Belgian Amélie Nothomb wins the Renaudot Prize
A young writer unknown to the general public and a sales star: the Senegalese Mohamed Mbougar Sarr won the Goncourt on Wednesday, with “The most secret memory of men”, and the Belgian Amélie Nothomb the Renaudot prize for “First blood”.
Writer Amélie Nothomb won the Renaudot Prize on Wednesday for her last Roman “First Blood”. Coming from a well-known Belgian aristocratic family, the novelist Amélie Nothomb was born, fictitiously, on August 13, 1967 in Kobe, Japan, or according to Belgian notarial records, on July 9, 1966 in Etterbeek.
Fabienne Claire Nothomb of her real name is the daughter of Patrick Nothomb, Belgian diplomat. She is also the great-niece of Minister of State Charles-Ferdinand Nothomb. Shortly after his birth, his diplomat father left to represent Belgium in Japan, in Osaka. Amélie Nothomb spent most of her childhood and adolescence in Asia, from China to Bangladesh via Laos and Burma.
Japanese culture marks it deeply, inspiring in particular one of its greatest successes: “Stupeur et tremblements”. She calls her early years “happy childhood” before a harsher adolescence brought on by sexual assault and years of anorexia.
An iron discipline to indulge in your art
At the age of 17, she returned to Brussels to finish her secondary studies and to follow a university training in Roman philology at the ULB, strongly inspired by her lectures by Nietzsche, which she says saved her life.
It was also at this age that she began to write, never to stop. Because Amélie Nothomb is one of the most prolific authors and authors that the French language is known. Since her first novel released in 1992, when she was 25 years old, “Hygiène de l’Assassin”, the writer has published one per year, for the start of the literary school year.
She says to have written more than double of them, dozens of manuscripts not having been published, the woman of letters judging them “too intimate”. She binds herself to an iron discipline to devote herself to her art, which she exercises “by hand, on school notebooks and without nature”. “I wake up every day at 4 am, since 1989.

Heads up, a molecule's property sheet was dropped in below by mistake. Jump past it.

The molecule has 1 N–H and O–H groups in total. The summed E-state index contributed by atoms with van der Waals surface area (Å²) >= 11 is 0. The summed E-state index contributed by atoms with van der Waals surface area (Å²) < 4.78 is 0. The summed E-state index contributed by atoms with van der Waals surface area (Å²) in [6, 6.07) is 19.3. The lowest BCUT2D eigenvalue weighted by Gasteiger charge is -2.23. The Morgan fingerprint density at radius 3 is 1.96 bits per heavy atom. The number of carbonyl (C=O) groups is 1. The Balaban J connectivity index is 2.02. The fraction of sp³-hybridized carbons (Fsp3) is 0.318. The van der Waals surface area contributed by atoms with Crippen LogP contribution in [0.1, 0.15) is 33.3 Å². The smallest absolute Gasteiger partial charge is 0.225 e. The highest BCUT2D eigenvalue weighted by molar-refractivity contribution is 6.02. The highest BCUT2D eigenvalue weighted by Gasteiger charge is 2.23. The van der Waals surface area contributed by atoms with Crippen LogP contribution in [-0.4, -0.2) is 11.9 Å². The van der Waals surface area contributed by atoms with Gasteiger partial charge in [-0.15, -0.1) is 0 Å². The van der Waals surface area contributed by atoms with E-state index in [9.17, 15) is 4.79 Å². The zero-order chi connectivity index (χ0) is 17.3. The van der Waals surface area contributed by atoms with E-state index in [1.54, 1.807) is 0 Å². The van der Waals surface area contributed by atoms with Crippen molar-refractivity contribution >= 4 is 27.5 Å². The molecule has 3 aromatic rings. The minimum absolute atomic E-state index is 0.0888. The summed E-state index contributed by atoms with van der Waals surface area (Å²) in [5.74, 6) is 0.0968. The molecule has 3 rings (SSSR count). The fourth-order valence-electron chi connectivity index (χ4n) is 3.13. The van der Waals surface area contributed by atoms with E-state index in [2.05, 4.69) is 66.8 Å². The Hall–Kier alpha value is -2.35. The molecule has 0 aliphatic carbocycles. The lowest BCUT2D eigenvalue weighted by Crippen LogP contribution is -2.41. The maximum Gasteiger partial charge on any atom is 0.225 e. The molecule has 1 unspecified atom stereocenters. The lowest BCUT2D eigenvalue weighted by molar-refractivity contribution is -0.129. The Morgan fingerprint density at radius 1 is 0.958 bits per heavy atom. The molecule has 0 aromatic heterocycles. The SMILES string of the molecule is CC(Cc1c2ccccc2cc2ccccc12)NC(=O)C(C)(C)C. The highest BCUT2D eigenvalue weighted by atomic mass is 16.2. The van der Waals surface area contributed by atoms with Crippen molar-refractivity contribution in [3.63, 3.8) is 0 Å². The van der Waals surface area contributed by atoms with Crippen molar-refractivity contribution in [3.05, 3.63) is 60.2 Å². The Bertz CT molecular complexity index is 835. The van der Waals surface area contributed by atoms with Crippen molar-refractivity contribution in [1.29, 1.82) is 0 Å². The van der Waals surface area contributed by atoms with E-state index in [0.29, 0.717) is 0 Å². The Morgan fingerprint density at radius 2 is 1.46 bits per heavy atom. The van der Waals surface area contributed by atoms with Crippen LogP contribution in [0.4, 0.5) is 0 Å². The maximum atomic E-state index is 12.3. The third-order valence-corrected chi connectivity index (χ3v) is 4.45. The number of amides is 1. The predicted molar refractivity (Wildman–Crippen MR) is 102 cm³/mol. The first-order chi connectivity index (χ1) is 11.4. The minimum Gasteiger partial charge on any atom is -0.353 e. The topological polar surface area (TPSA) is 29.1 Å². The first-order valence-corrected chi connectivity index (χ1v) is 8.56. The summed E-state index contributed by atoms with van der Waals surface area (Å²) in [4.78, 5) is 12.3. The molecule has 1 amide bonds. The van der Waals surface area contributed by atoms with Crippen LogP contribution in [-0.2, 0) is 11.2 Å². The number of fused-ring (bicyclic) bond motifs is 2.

She writes from 4 to 8 in the morning
Even the day after cooking, even when I’m sick, even when I have serious problems “, she tells the Express.” The state of mind that we catch at this hour- there of the day, that is to say when one wakes up too early, is absolutely unique. “She writes from 4 to 8 o’clock in the morning, often helped by half a liter of tea” much too strong and perfectly disgusting”.
Her daily routine also brings her to the office she occupies with her lifelong editor, Albin Michel, where she has made a point of responding to the multitudes of letters she receives from her readers. Living without a cell phone and without a computer, these letter-writing correspondences give him the feeling of “being connected in a different way”.
The ritual pays off as each novel is expected at the end of summer and is a big hit, although the quality isn’t always judged to be equal. Critical recognition was immediate, his first novel “Hygiène de l’Assassin” (1992) won the René-Fallet and Alain-Fournier prizes. “Le Sabotage d’amore” (1993) is responsible for the literary prizes of the Vocation and Jacques-Chardonne. “Les catilinaires” (1995) won the Jean-Giono Jury Prize.
First awards in the 90s
But the real consecration came at the end of the 90s with “Stupeur et tremblements”, a largely autobiographical novel inspired by his experience as a performer in Japan. He was crowned with the Grand Prix du roman de l’Académie française in 1999 and appeared in the preselection for the Goncourt, just like “Ni d’Eve ni d’Adam” (2007) which received the Flore prize before his career. whole is honored by the Jean-Giono Grand Prix the following year.
That year, she was also made Commander of the Order of the Crown, before being personally awarded the title of Baroness in 2015. A title that “made her giggle.” A year that also saw her, finally, become a member of the Royal Academy of French Language and Literature in Belgium.
It is chosen “by a large majority” for “the importance of the work, its originality and its coherence, its international influence”, in the words of the secretary of the academy, Jacques De Decker. The academy had already distinguished him in 1998 for his novel “Mercure”, which has the particularity of having two fins.
Her twenty-eighth novel, “Thirst”, which she says is “the book of her life” is published at the start of the literary school year 2019. The book, in which she puts herself in the skin of Jesus just before his crucifixion , immediately seduced crowds and critics. With 180,000 copies, it rose to the top of book sales. And after “Stupeur et tremblements” and “Ni d’Eve ni d’Adam”, his novel is also shortlisted for the Goncourt Prize, until the final square.
It is ultimately “All men do not inhabit the world in the same way” by Jean-Paul Dubois who wins. In 2020, she released “The aerostats”, then “First blood” in 2021, the fictitious memories of her father who died the previous year. He won the Renaudot Prize with six votes.